The power of nature is never more pronounced than when it meets man-made structures. Hurricanes fell concrete, waves wash out bridges, and tornadoes pluck up trucks. There are quieter takeovers, too. People are notorious for leaving things behind, but when communities move on, nature moves in, reclaiming the land when no one is looking. These eight places are perfect examples of the slow and steady influence of Mother Earth, and a good reminder that change is inevitable.

Abandoned Fishing Villages, Gouqi Island, China

Gouqi Island was once the center of a flourishing fishing industry, but as focus shifted to other trades, populations moved and the villages were left behind to weather the elements. The grassy terrain has grown over the modest structures, and now the neighbourhoods look like something out of a forest fairy tale: vines crawl through windows, shrubs tumble along streets, and houses blend with their hilly backdrop.


Okunoshima, Japan

The small island of Okunoshima was the site of Japan’s chemical weapon production during the Second World War, using animals to test the effects of the poison. When the war ended, the island was deserted and legend has it that the captive bunnies were freed. Today, thousands of bunnies hop around the forests, roads, and buildings, and visitors to Rabbit Island can mingle with the impossibly adorable ruling class.


Kolmanskop, Namibia

This dreamy desert ghost town was once a profitable diamond mining center, but the sand is steadily swallowing up the vestiges of its rich history. The town was built in the German style in the early 1900s, with all the European amenities you would expect, from a ballroom to a tram. You can still walk through the buildings to admire the remains of a long-gone era.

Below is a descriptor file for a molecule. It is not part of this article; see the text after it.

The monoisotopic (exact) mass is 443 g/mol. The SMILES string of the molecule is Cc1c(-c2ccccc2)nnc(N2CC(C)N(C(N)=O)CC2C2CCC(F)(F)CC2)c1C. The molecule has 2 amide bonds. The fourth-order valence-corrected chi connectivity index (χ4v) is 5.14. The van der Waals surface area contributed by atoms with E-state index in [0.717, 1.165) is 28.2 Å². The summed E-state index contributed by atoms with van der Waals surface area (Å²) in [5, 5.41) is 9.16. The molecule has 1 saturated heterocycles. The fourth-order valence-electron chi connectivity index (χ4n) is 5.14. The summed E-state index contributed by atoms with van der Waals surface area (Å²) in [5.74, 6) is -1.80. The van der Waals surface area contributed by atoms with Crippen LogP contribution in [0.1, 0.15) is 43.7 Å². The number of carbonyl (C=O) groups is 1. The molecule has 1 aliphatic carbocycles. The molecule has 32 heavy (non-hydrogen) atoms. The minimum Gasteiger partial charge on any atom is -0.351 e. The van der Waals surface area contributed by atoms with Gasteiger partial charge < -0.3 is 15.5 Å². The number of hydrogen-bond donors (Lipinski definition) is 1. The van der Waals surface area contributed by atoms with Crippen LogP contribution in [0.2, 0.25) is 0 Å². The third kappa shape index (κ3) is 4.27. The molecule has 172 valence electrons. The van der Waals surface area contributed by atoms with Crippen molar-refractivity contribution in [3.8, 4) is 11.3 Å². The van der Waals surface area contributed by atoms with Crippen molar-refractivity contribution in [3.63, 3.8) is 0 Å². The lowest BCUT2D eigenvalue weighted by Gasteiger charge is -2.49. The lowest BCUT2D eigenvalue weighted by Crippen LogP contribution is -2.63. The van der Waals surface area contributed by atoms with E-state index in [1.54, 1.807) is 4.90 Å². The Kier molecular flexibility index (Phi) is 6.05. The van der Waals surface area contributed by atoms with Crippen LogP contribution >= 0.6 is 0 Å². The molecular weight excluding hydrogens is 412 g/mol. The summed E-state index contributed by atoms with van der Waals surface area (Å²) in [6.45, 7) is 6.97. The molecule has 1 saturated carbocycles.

Aral Desert, Kazakhstan/Uzbekistan

The Aral desert wasn’t always a desert – these old ships once floated on an inland sea. Over the course of a few decades, the sizeable body of water (once one of the world’s four largest lakes) diminished into a few separate lakes, and eventually the eastern basin totally dried up. The result is a swath of beached boats, now the backdrop for herds of passing camels.


SS Ayrfield, Homebush Bay, Australia

A beacon in the midst of a floating graveyard, the SS Ayrfield sprouts mangrove trees from its rusty hull. The “Floating Forest” is not the only abandoned ship in this stretch of water to the west of Sydney, but no other vessel has this sort of vegetation. The view from the shore is a bit surreal, a collision of elements that lends a certain artistic quality to the scene.


Tunnel of Love, Ukraine

Although the aptly named Tunnel of Love was originally designed and constructed with an arching canopy of trees, the romance has grown to greater heights through the years. As the wilderness began to creep into the tracks, the once functioning train line became a serene walking path – a natural “lover’s lane”, if you will.


Old Mill, Sorrento, Italy

Abandoned in the mid-19th century, this charmingly mossy mill at the bottom of a deep valley is a treat for travelers passing through the Sorrento area. A water mill dating back to the 10th century, the stony façade and massive mechanisms still peek through the layers of vegetation, frozen in time.


Angkor Wat, Cambodia

Perhaps the most iconic example of nature taking over, the ancient temple complex of Angkor Wat is a masterpiece of ruins and roots. Over many centuries, the trees have moved in and grown up through the sacred space, swallowing walls and framing doorways. Today, the Buddhist temple is Cambodia’s biggest tourist attraction, and in a fitting nod to Buddhist principles, stands in solidarity with its natural surroundings.


Imposing natural surroundings have made celebrities out of once forgotten places, but there are surely plenty that have yet to be found. From pianos skewered by trees to moss-covered cottages, a walk through a nearby forest could reveal some pretty impressive – and photogenic – reclaimed artifacts.